Call me by my name. Call me a submissive. But don’t call me an alpha sub.

7 thoughts on “Don’t call me an Alpha Sub


  1. What a wondourful article. Thank you! I had a new friend (that just realized his own Dominance) call me an aggressive submissive and many just say that I’m obviously Dominant as opposed to submissive. All of this points the same way…we are what we are no matter what we are called.
    BTW, my Friend said how much of a turn on that I was (as he put it) an aggressive submissive.

    slavewench


  2. Meh. I see the point, I do… and maybe the use of Alpha Sub is mislead in many occasions, but even outside BDSM and M/s lifestyles, some people are alphas and some are not. Not all betas and omegas are pushovers. But they are certainly not alpha types. This post definitely covers that a great many subs have dom traits in other parts of their lives and that doing so is often the with of their Dom in particular, therefore making their dominant acts motivated out of submission. All good stuff. But none of that makes a person a true alpha. So I suppose I agree and disagree because an alpha can still submit to a mate or partner and be an alpha. In many animal social structures the alpha female is still submissive to the alpha male. To me, that is what Alpha Sub means.

    with love,
    an alpha submissive girl


  3. “If you don’t identify as an alpha sub, you must just be a pushover.”

    This puzzles me immensely. Submission is not for the feint of heart. It is one of the hardest things for a person to do (even if naturally submissive) and requires an incredible amount of trust, imo.


  4. I think alpha sub has more to do with personality type.. There are a lot more characteristics involved than just being a strong woman outside of the bedroom. Many Alpha Subs also have common characteristics like only being submissive to one Dom, and requiring extra respect and understanding to be interested in giving someone submission. It is an important term because this type of sub is often excluded and not considered a “real” sub. For me, learning this was a thing was really empowering because I had always felt pressure to reconcile my dominant personality traits with my desire to be submissive, and I never knew where I fit in before.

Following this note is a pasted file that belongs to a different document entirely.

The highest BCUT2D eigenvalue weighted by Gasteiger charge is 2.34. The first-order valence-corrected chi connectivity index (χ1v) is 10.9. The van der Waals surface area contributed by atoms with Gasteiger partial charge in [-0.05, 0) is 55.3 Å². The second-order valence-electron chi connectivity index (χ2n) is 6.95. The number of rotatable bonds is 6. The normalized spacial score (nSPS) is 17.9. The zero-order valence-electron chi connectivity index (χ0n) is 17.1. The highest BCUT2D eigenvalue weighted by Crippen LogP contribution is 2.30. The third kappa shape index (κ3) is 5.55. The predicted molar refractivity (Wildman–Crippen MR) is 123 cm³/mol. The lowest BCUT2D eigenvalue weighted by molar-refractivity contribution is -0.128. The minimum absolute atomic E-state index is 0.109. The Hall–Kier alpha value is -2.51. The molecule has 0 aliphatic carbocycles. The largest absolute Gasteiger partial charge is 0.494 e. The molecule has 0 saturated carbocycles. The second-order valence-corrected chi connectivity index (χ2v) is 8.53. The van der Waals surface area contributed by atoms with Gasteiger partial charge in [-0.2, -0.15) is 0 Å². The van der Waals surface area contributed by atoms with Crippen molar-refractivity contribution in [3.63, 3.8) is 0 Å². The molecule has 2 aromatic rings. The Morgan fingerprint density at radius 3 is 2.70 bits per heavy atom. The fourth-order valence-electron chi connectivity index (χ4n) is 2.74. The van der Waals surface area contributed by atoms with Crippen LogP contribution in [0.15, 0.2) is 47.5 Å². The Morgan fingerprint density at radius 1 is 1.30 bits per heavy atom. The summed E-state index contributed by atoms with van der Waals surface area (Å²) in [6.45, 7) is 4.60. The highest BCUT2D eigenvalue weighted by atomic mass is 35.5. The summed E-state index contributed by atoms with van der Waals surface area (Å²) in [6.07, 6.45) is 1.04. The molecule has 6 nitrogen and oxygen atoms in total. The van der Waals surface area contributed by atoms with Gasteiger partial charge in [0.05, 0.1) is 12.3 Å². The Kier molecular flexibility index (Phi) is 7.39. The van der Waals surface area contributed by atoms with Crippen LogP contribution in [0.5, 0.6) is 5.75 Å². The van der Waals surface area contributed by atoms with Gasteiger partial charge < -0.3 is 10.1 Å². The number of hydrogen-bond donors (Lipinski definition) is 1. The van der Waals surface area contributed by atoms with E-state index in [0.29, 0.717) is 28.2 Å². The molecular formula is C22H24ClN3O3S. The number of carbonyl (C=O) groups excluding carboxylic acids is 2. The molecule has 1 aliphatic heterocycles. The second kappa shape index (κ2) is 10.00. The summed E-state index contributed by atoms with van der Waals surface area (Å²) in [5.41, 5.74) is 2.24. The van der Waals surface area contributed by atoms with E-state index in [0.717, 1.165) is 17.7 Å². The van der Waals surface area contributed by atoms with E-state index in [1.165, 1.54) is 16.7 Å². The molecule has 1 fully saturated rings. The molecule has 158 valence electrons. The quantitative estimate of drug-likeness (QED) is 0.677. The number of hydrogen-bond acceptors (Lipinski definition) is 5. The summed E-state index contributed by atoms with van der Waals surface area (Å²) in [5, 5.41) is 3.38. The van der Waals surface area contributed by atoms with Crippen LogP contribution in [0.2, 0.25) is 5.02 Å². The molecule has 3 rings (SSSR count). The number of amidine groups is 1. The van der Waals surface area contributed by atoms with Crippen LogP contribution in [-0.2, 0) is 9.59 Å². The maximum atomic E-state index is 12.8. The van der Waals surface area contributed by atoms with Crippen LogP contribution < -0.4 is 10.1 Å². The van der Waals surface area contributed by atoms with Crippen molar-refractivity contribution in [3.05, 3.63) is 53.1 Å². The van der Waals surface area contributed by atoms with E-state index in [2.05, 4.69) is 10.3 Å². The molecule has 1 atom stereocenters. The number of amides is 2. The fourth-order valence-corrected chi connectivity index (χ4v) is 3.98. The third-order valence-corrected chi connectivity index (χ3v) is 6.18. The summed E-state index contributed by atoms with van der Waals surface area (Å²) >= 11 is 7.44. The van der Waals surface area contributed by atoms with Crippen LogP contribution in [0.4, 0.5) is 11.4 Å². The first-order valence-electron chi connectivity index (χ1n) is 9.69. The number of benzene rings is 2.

1. I think your last comments hit at why I find this term so problematic: there is a tendency to exclude confident women from being considered “real” subs, and an expectation that “real subs” don’t have dominant personality traits. I feel like the more we perpetuate “alpha sub” as a concept, the more we continue to divide subs into normal and outliers. I don’t feel like the personality traits with which you identify are uncommon within submissives at all. If there are women who don’t require extra respect and understanding to give someone submission, then that feels unhealthy to me. Submission should be earned. Rather than differentiating within submissives, I feel that we should spread more understanding that submission does not gravitate toward any particular personality type, and to assume otherwise is offensive.

      Thanks for your comments!


  5. Thank you thank you thank you. It does seem to be an online or recent thing this alpha sub moniker. Having started the journey in this lifestyle in 1993 (yup that long ago) this is new to this girl. And it seems asking what or even why this ‘role’ exists raises a huge fight among many. Oh for the days when a sub was a sub and we supported each other. Stood proud strong and content in our dynmics and choices. Now we have to define ourselves even further in an effort to prove ourselves.